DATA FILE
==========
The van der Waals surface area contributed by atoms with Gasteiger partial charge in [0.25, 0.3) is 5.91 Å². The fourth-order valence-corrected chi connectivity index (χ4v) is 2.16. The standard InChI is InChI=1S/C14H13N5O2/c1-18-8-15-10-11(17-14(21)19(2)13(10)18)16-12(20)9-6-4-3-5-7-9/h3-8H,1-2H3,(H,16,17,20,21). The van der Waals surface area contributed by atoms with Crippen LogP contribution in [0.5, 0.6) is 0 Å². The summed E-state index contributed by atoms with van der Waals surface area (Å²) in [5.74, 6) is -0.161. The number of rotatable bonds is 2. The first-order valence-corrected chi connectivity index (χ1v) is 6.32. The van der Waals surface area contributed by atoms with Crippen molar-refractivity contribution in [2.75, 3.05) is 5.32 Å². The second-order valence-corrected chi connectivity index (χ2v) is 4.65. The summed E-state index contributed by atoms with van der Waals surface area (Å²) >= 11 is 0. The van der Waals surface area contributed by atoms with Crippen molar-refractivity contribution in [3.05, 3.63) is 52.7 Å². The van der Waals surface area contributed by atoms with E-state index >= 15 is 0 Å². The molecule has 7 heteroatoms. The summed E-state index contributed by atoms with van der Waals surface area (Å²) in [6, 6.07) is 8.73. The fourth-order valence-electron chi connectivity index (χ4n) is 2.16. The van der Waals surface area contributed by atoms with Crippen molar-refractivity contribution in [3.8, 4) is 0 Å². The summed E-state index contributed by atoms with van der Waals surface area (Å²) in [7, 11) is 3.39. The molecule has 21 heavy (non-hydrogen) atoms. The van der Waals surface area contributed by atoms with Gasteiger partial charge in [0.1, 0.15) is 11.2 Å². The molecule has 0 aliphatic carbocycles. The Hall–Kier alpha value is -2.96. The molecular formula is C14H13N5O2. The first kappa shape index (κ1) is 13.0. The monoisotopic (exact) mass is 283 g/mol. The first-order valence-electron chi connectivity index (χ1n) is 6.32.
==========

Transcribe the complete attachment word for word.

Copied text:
The van der Waals surface area contributed by atoms with Gasteiger partial charge in [0.25, 0.3) is 5.91 Å². The fourth-order valence-corrected chi connectivity index (χ4v) is 2.16. The standard InChI is InChI=1S/C14H13N5O2/c1-18-8-15-10-11(17-14(21)19(2)13(10)18)16-12(20)9-6-4-3-5-7-9/h3-8H,1-2H3,(H,16,17,20,21). The van der Waals surface area contributed by atoms with Crippen LogP contribution in [0.5, 0.6) is 0 Å². The summed E-state index contributed by atoms with van der Waals surface area (Å²) in [5.74, 6) is -0.161. The number of rotatable bonds is 2. The first-order valence-corrected chi connectivity index (χ1v) is 6.32. The van der Waals surface area contributed by atoms with Crippen molar-refractivity contribution in [2.75, 3.05) is 5.32 Å². The second-order valence-corrected chi connectivity index (χ2v) is 4.65. The summed E-state index contributed by atoms with van der Waals surface area (Å²) >= 11 is 0. The van der Waals surface area contributed by atoms with Crippen molar-refractivity contribution in [3.05, 3.63) is 52.7 Å². The van der Waals surface area contributed by atoms with E-state index >= 15 is 0 Å². The molecule has 7 heteroatoms. The summed E-state index contributed by atoms with van der Waals surface area (Å²) in [6, 6.07) is 8.73. The fourth-order valence-electron chi connectivity index (χ4n) is 2.16. The van der Waals surface area contributed by atoms with Crippen molar-refractivity contribution in [3.8, 4) is 0 Å². The summed E-state index contributed by atoms with van der Waals surface area (Å²) in [7, 11) is 3.39. The molecule has 21 heavy (non-hydrogen) atoms. The van der Waals surface area contributed by atoms with Gasteiger partial charge in [0.1, 0.15) is 11.2 Å². The molecule has 0 aliphatic carbocycles. The Hall–Kier alpha value is -2.96. The molecular formula is C14H13N5O2. The first kappa shape index (κ1) is 13.0. The monoisotopic (exact) mass is 283 g/mol. The first-order valence-electron chi connectivity index (χ1n) is 6.32.